Category Archives: Switching

Configuring IPv4 DHCP Juniper SRX

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After configuring a Dual Stacked DHCP server and DHCPv6 on Juniper SRX, it’s only right that I did something on Configuring DCHPv4 on a Juniper SRX.

This wont be a long or detailed post, as the configuration is very much the same as my previous post on how to configure DHCPv6 on a SRX, and I’ve went thought quite a lot before about how DHCP works etc.

First, under the system services dhcp-local-server stanza, you will need to create group and set a physical or logical interface that will have DHCP enabled

[email protected]# show system services dhcp-local-server    
group dhcpv4-group {
    interface vlan.3407;
}

Next, under the access address-assignment stanza, you will need to set the network, the DHCP range and set the IP address that the router will be using within the DCHP pool. The propagate-settings will take configuration from the client DHCP on vlan.3407, if not otherwise specified, most importantly name-server which changes from ISP to ISP and is very important otherwise name resolutions on the LAN won’t work.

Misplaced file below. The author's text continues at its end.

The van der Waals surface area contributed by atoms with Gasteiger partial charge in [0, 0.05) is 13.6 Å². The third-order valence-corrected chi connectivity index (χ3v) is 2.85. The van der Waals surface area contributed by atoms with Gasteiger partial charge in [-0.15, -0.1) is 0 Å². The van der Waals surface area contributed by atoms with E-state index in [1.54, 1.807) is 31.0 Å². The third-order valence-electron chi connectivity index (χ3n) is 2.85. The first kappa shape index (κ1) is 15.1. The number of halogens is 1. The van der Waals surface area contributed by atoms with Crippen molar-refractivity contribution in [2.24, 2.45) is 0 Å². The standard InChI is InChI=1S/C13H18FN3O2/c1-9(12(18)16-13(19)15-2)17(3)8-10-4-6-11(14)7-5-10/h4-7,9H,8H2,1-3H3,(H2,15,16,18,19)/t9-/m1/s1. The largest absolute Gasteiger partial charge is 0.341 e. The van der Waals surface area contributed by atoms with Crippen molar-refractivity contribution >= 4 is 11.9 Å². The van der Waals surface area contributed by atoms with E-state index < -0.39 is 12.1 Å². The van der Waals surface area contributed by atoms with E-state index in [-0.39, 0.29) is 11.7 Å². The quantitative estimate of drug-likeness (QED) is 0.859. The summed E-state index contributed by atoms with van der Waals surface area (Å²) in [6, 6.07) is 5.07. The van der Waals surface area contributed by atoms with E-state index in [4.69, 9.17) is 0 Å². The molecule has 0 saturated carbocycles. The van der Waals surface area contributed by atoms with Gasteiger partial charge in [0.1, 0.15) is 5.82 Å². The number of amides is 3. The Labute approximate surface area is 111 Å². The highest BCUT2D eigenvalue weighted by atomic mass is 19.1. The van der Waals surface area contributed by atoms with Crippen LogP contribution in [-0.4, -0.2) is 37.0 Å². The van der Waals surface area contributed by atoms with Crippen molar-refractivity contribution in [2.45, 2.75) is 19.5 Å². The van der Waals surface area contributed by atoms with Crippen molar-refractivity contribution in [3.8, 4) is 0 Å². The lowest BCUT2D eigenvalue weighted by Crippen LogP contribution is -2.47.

[email protected]# show access   
address-assignment {
    pool v4 {
        family inet {
            network 172.31.106.16/29;
            range v4-range {
                low 172.31.106.18;
                high 172.31.106.22;
            }
            dhcp-attributes {
                router {
                    172.31.106.17;
                }
                propagate-settings vlan.3407;
            }
        }
    }
}

This will be all configuration needed to have DHCPv4 on Juniper SRX220. For troubleshooting DHCP you will be able to use the commands below:

[email protected]> show dhcp ? 
Possible completions:
  client               Show DHCP client information
  relay                Show DHCP relay information
  server               Show DHCP server information
  snooping             Show DHCP snooping information
  statistics           Show DHCP service statistics